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Robust parameter design with imperfect experimental control of noise

by Govind, Nirmal.

Abstract (Summary)
Robust Parameter Design (RPD) is a statistical methodology that focuses on minimizing the variation in performance of a system or product while ensuring that the average performance achieved is acceptable. RPD sets the levels of the control factors in order to minimize variation caused by changes in uncontrollable noise factors. Though noise is uncontrollable during the real operation of the system or use of the product, it has been assumed to be controllable and deterministic for experimentation purposes. In this dissertation, a response surface approach is used to develop a robust design framework that accounts for random variation in noise variables about a controllable mean during the experimentation phase. The Noise Perturbation Model (NPM) is proposed and an iterative method is developed that provides coefficient estimates for this model since ordinary and weighted least squares are not efficient. The NPM approach with the iterative estimation method is shown to provide estimates that have lower mean squared error when compared to ordinary least squares estimates. The practical advantage of using these estimates for robust design is also shown. In an application of the framework developed, the robust design of queueing systems is considered. Queueing systems are usually subject to several random and uncontrollable variables that need to be taken into account while designing the system. Though the average or mean performance has traditionally been used as a metric, variance is of considerable importance as a measure for evaluating queueing systems. iii The NPM approach is used to factor noise into the response surface models for the mean and variance of a queueing performance measure. Doing so accounts for noise variable fluctuation during the experimentation stage; for example, the inter-arrival time is a random variable, not only in reality, but also during the experimentation stage. A two-stage estimation technique, that is generally applicable to models of the form considered, is proposed to estimate the mean and variance response surfaces. Such response surfaces can be used to adjust system parameters without further experimentation when the properties of random variables affecting the system change. The impact of the approach proposed on the robustness of the system designed is explored. It is shown that the two-stage estimation technique can perform better than the currently available methods for estimating queueing system models and the practical advantage of using these estimates is highlighted. iv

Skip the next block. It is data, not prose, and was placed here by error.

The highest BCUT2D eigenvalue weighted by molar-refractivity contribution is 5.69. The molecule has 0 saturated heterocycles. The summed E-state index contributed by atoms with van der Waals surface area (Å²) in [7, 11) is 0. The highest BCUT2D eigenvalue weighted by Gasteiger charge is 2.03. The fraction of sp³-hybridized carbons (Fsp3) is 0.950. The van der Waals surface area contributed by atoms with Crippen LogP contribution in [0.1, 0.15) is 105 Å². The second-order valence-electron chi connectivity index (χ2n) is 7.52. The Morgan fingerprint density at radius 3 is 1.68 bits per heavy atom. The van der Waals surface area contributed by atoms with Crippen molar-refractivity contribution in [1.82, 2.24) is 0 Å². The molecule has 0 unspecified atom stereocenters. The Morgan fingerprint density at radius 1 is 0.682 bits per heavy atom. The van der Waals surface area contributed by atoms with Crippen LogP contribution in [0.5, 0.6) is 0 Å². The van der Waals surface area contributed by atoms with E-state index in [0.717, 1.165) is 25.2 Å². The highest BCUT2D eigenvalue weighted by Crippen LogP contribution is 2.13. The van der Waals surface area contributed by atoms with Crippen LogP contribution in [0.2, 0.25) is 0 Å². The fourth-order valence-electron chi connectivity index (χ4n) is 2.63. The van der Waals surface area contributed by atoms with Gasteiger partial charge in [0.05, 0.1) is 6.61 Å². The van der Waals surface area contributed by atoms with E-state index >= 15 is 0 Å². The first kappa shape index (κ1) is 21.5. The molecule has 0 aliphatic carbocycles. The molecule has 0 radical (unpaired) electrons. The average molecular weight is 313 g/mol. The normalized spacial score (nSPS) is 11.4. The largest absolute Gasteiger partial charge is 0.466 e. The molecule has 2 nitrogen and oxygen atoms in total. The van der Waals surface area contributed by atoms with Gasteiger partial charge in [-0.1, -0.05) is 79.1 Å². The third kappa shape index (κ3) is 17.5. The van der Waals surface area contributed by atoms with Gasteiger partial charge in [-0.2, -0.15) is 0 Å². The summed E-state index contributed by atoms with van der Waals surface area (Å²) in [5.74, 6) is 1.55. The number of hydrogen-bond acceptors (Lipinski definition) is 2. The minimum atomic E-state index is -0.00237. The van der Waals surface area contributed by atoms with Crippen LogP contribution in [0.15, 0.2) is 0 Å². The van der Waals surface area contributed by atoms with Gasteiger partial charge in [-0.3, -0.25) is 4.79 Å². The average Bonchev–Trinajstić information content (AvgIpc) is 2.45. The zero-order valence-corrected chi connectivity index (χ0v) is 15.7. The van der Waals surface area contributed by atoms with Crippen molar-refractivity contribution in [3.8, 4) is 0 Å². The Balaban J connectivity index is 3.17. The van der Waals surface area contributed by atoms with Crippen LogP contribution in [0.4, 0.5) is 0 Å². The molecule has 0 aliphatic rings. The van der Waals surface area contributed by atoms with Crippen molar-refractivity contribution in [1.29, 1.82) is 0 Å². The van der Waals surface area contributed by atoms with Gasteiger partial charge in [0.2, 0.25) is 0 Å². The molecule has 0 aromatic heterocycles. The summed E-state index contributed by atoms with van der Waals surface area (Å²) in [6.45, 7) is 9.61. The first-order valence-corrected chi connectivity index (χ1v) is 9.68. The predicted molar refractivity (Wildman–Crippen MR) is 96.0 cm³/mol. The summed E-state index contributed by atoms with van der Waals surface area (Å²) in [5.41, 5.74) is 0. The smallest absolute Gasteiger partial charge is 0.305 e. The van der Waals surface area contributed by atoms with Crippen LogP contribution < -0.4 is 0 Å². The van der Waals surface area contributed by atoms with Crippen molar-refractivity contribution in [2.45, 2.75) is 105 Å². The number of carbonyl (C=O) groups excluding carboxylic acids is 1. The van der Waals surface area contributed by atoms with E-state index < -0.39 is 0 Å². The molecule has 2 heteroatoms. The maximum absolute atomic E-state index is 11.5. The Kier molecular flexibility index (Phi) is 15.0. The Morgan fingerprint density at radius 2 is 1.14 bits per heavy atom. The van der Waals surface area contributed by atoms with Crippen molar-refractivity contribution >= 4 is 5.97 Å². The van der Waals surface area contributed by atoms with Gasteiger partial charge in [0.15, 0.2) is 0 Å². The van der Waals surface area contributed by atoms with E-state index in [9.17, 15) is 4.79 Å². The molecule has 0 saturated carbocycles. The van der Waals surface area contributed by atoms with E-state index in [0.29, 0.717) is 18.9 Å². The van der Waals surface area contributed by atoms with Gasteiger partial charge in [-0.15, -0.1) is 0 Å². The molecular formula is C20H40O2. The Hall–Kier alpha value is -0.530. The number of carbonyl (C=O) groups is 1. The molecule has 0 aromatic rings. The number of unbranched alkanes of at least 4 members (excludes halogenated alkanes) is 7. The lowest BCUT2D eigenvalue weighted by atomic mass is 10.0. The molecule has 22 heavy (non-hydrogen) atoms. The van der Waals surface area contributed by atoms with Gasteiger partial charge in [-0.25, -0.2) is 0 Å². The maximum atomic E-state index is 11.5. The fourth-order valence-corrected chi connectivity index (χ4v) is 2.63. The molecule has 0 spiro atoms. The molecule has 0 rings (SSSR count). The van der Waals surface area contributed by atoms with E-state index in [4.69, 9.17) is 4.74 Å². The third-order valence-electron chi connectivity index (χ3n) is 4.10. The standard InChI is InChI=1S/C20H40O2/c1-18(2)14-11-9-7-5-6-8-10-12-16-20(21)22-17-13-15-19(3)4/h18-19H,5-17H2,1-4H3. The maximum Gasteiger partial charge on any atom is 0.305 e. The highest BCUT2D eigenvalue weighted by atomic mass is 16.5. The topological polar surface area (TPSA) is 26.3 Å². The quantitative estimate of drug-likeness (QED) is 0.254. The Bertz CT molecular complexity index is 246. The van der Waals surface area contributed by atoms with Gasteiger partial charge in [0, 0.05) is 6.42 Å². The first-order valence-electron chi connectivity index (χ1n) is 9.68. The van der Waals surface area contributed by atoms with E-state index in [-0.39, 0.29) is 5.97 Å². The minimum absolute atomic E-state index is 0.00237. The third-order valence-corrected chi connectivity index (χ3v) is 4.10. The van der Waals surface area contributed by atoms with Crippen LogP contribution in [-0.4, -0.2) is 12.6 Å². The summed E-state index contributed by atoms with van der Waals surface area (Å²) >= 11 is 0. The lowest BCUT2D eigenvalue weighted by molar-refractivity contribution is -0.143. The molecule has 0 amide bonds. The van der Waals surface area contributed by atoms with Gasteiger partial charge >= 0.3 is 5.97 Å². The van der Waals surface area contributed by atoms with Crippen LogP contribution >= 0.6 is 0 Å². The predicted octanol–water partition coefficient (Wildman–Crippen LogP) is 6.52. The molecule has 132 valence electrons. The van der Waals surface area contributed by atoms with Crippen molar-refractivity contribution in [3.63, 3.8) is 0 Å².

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School:Pennsylvania State University

School Location:USA - Pennsylvania

Source Type:Master's Thesis

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